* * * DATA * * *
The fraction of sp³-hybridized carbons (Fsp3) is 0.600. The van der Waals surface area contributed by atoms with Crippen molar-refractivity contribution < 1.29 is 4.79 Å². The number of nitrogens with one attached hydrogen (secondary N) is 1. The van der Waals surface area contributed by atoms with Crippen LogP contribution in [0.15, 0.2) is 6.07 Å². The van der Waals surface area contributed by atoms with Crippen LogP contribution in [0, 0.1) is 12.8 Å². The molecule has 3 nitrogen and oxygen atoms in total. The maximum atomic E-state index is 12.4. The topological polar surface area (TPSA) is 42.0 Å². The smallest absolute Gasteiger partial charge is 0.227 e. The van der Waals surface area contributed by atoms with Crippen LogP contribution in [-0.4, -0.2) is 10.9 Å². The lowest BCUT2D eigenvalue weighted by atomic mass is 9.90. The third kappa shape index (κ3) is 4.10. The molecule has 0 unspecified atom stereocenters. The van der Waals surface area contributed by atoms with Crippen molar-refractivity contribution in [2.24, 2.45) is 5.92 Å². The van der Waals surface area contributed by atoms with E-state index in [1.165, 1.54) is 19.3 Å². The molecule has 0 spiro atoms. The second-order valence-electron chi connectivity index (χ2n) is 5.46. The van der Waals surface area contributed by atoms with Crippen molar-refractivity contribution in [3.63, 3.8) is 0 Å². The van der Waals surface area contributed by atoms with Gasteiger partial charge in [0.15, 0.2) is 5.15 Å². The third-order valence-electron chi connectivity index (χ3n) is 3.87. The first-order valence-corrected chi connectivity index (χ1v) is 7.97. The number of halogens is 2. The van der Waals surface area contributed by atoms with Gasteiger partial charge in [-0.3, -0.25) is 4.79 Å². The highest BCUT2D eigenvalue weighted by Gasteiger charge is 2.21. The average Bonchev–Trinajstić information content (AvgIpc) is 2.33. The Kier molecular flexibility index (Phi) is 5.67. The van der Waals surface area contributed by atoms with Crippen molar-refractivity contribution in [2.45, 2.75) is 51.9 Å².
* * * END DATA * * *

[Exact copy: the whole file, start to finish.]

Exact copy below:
The fraction of sp³-hybridized carbons (Fsp3) is 0.600. The van der Waals surface area contributed by atoms with Crippen molar-refractivity contribution < 1.29 is 4.79 Å². The number of nitrogens with one attached hydrogen (secondary N) is 1. The van der Waals surface area contributed by atoms with Crippen LogP contribution in [0.15, 0.2) is 6.07 Å². The van der Waals surface area contributed by atoms with Crippen LogP contribution in [0, 0.1) is 12.8 Å². The molecule has 3 nitrogen and oxygen atoms in total. The maximum atomic E-state index is 12.4. The topological polar surface area (TPSA) is 42.0 Å². The smallest absolute Gasteiger partial charge is 0.227 e. The van der Waals surface area contributed by atoms with Crippen LogP contribution in [-0.4, -0.2) is 10.9 Å². The lowest BCUT2D eigenvalue weighted by atomic mass is 9.90. The third kappa shape index (κ3) is 4.10. The molecule has 0 unspecified atom stereocenters. The van der Waals surface area contributed by atoms with Crippen molar-refractivity contribution in [2.24, 2.45) is 5.92 Å². The van der Waals surface area contributed by atoms with E-state index in [1.165, 1.54) is 19.3 Å². The molecule has 0 spiro atoms. The second-order valence-electron chi connectivity index (χ2n) is 5.46. The van der Waals surface area contributed by atoms with Crippen molar-refractivity contribution in [3.63, 3.8) is 0 Å². The van der Waals surface area contributed by atoms with Gasteiger partial charge in [0.15, 0.2) is 5.15 Å². The third-order valence-electron chi connectivity index (χ3n) is 3.87. The first-order valence-corrected chi connectivity index (χ1v) is 7.97. The number of halogens is 2. The van der Waals surface area contributed by atoms with Gasteiger partial charge in [-0.3, -0.25) is 4.79 Å². The highest BCUT2D eigenvalue weighted by Gasteiger charge is 2.21. The average Bonchev–Trinajstić information content (AvgIpc) is 2.33. The Kier molecular flexibility index (Phi) is 5.67. The van der Waals surface area contributed by atoms with Crippen molar-refractivity contribution in [2.45, 2.75) is 51.9 Å².